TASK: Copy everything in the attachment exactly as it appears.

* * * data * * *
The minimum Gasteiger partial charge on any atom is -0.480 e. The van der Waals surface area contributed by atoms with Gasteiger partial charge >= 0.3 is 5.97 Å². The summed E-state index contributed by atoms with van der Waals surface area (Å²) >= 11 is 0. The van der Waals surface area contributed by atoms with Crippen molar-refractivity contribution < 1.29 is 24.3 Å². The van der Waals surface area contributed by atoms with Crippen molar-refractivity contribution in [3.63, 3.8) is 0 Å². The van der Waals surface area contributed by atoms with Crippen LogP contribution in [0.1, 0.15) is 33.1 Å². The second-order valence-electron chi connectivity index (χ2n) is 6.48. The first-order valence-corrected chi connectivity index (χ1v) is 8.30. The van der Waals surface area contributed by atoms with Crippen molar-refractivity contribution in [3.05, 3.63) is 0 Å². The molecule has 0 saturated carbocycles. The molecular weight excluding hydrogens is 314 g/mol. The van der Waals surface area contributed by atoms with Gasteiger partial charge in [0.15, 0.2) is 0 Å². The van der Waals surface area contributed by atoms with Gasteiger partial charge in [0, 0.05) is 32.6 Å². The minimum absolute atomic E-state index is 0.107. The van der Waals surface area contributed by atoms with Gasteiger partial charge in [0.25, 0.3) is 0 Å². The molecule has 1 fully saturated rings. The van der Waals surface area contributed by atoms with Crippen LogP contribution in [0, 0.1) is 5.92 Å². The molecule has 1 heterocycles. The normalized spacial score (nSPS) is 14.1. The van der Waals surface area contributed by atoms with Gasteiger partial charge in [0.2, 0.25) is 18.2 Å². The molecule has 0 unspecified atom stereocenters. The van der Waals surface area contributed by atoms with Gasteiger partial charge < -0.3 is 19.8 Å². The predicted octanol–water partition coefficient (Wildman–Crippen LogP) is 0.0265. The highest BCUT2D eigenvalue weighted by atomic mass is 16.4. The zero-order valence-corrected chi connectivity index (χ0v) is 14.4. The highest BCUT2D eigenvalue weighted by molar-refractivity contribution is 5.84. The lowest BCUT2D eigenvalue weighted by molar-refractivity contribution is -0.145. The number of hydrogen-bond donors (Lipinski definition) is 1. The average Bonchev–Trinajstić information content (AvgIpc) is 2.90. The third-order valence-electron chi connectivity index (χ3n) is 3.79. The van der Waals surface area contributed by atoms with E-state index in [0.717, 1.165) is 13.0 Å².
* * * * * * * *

The minimum Gasteiger partial charge on any atom is -0.480 e. The van der Waals surface area contributed by atoms with Gasteiger partial charge >= 0.3 is 5.97 Å². The summed E-state index contributed by atoms with van der Waals surface area (Å²) >= 11 is 0. The van der Waals surface area contributed by atoms with Crippen molar-refractivity contribution < 1.29 is 24.3 Å². The van der Waals surface area contributed by atoms with Crippen molar-refractivity contribution in [3.63, 3.8) is 0 Å². The van der Waals surface area contributed by atoms with Crippen LogP contribution in [0.1, 0.15) is 33.1 Å². The second-order valence-electron chi connectivity index (χ2n) is 6.48. The first-order valence-corrected chi connectivity index (χ1v) is 8.30. The van der Waals surface area contributed by atoms with Crippen molar-refractivity contribution in [3.05, 3.63) is 0 Å². The molecule has 0 saturated carbocycles. The molecular weight excluding hydrogens is 314 g/mol. The van der Waals surface area contributed by atoms with Gasteiger partial charge in [0.15, 0.2) is 0 Å². The van der Waals surface area contributed by atoms with Gasteiger partial charge in [0, 0.05) is 32.6 Å². The minimum absolute atomic E-state index is 0.107. The van der Waals surface area contributed by atoms with Gasteiger partial charge in [0.25, 0.3) is 0 Å². The molecule has 1 fully saturated rings. The van der Waals surface area contributed by atoms with Crippen LogP contribution in [0, 0.1) is 5.92 Å². The molecule has 1 heterocycles. The normalized spacial score (nSPS) is 14.1. The van der Waals surface area contributed by atoms with Gasteiger partial charge in [0.2, 0.25) is 18.2 Å². The molecule has 0 unspecified atom stereocenters. The van der Waals surface area contributed by atoms with Gasteiger partial charge < -0.3 is 19.8 Å². The predicted octanol–water partition coefficient (Wildman–Crippen LogP) is 0.0265. The highest BCUT2D eigenvalue weighted by atomic mass is 16.4. The zero-order valence-corrected chi connectivity index (χ0v) is 14.4. The highest BCUT2D eigenvalue weighted by molar-refractivity contribution is 5.84. The lowest BCUT2D eigenvalue weighted by molar-refractivity contribution is -0.145. The number of hydrogen-bond donors (Lipinski definition) is 1. The average Bonchev–Trinajstić information content (AvgIpc) is 2.90. The third-order valence-electron chi connectivity index (χ3n) is 3.79. The van der Waals surface area contributed by atoms with E-state index in [0.717, 1.165) is 13.0 Å².